• Thin narrative (even more so than Boneworks) delivered through a handful of voice recordings and text logs
  • Bland enemies and lack of variety
  • Boring weapons with little strategic differentiation
  • Weak puzzle & encounter design (and lack of compelling interplay therein)
  • Climbing is usually a frustrating nightmare (but the game loves to make you do it)
  • General jank with holster system and interaction affordances

The one truly new and interesting thing that Bonelab does over Boneworks is the addition of the quick-swap avatar system.

Switching between avatars gives you unique physical advantages & disadvantages, like being fast & weak, strong & slow, or tall & lanky. And you can switch between avatars on the fly with a ‘pull cord’ system where you reach for your arm and pull a little ball longer and longer to cycle through and select your avatar with one quick motion.

I find this particular interface to be very smart—it’s quick, fun, and easy to do. The one tweak I would make is to raise the pitch on each sound effect to further associate a specific pitch with the selection of a specific avatar. I would have loved to see Bonelab push further into this kind of novel interaction design that directly interfaces with gameplay.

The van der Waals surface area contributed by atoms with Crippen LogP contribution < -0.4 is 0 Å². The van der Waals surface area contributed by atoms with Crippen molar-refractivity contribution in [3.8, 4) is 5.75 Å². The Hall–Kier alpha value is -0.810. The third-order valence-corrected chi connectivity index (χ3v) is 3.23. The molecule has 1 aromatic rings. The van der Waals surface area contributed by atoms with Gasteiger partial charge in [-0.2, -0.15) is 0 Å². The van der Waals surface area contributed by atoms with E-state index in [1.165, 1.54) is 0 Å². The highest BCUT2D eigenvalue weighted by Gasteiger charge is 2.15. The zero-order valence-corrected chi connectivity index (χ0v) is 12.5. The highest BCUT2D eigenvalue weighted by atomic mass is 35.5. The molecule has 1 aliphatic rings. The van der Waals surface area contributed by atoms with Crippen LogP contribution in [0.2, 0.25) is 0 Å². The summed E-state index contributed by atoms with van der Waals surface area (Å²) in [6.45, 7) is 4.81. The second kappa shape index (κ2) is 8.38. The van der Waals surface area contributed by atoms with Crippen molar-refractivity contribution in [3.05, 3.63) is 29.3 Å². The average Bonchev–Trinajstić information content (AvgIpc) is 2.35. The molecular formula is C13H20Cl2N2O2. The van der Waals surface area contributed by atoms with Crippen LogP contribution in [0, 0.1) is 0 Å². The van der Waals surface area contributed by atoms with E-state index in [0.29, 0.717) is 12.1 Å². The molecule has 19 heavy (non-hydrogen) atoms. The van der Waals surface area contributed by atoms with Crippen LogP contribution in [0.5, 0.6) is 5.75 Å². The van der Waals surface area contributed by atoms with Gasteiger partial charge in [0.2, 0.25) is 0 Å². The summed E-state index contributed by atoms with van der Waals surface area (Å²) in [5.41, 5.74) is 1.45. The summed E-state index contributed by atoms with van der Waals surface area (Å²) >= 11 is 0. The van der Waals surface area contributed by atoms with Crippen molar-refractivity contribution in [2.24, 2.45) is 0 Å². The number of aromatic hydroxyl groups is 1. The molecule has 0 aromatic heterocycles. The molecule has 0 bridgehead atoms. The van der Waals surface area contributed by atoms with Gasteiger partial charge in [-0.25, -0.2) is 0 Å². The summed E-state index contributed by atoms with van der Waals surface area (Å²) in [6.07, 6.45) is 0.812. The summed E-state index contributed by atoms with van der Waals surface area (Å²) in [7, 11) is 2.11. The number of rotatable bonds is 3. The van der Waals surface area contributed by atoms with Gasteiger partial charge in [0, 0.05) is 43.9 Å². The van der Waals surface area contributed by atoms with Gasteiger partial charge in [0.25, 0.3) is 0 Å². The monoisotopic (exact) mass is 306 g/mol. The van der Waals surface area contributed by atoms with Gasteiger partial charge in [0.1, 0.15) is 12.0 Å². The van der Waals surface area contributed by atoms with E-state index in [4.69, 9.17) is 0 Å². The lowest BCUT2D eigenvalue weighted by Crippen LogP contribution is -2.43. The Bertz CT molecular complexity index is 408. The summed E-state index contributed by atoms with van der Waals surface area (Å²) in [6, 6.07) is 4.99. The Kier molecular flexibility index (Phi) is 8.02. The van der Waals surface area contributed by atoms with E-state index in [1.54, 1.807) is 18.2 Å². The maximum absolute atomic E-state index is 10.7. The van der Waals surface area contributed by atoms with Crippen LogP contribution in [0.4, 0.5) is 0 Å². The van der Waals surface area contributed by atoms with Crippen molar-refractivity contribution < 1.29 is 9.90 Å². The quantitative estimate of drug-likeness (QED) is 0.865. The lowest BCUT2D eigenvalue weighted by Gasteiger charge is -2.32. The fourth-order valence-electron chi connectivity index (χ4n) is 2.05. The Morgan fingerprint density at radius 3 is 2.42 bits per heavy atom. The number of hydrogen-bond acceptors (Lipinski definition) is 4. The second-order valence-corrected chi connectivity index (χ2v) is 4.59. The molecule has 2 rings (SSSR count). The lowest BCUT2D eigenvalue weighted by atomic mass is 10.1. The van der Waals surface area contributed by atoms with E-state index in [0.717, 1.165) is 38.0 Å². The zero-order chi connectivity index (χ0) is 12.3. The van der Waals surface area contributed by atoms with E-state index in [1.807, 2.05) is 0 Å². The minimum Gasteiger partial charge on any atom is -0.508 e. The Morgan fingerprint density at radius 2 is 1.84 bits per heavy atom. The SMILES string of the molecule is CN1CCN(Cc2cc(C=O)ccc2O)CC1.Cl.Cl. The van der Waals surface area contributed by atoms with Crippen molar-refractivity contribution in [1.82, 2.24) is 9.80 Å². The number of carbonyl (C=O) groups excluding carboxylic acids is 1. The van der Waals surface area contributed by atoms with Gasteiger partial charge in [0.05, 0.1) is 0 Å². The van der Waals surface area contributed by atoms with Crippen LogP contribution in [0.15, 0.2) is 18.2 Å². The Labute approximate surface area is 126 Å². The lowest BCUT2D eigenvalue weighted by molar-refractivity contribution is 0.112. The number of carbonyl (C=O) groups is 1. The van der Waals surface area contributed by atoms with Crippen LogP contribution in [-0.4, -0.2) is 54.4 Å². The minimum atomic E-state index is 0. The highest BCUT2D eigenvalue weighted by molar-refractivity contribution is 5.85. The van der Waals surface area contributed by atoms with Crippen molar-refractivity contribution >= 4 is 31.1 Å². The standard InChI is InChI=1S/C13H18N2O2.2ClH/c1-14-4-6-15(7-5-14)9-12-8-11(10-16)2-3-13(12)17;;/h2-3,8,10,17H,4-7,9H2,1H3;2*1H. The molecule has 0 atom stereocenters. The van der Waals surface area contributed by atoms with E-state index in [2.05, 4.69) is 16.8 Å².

And while it’s also a very smart idea to allow players to hop between avatars with meaningfully different capabilities, I didn’t find that the game really plays to this as a core mechanic in its level design. In most cases the avatar you should use for the given task is plainly obvious and there’s not much room for creativity—whether that be in a specific enemy encounter or puzzle. It’s a shame too because you could easily build a whole game around this avatar swapping idea.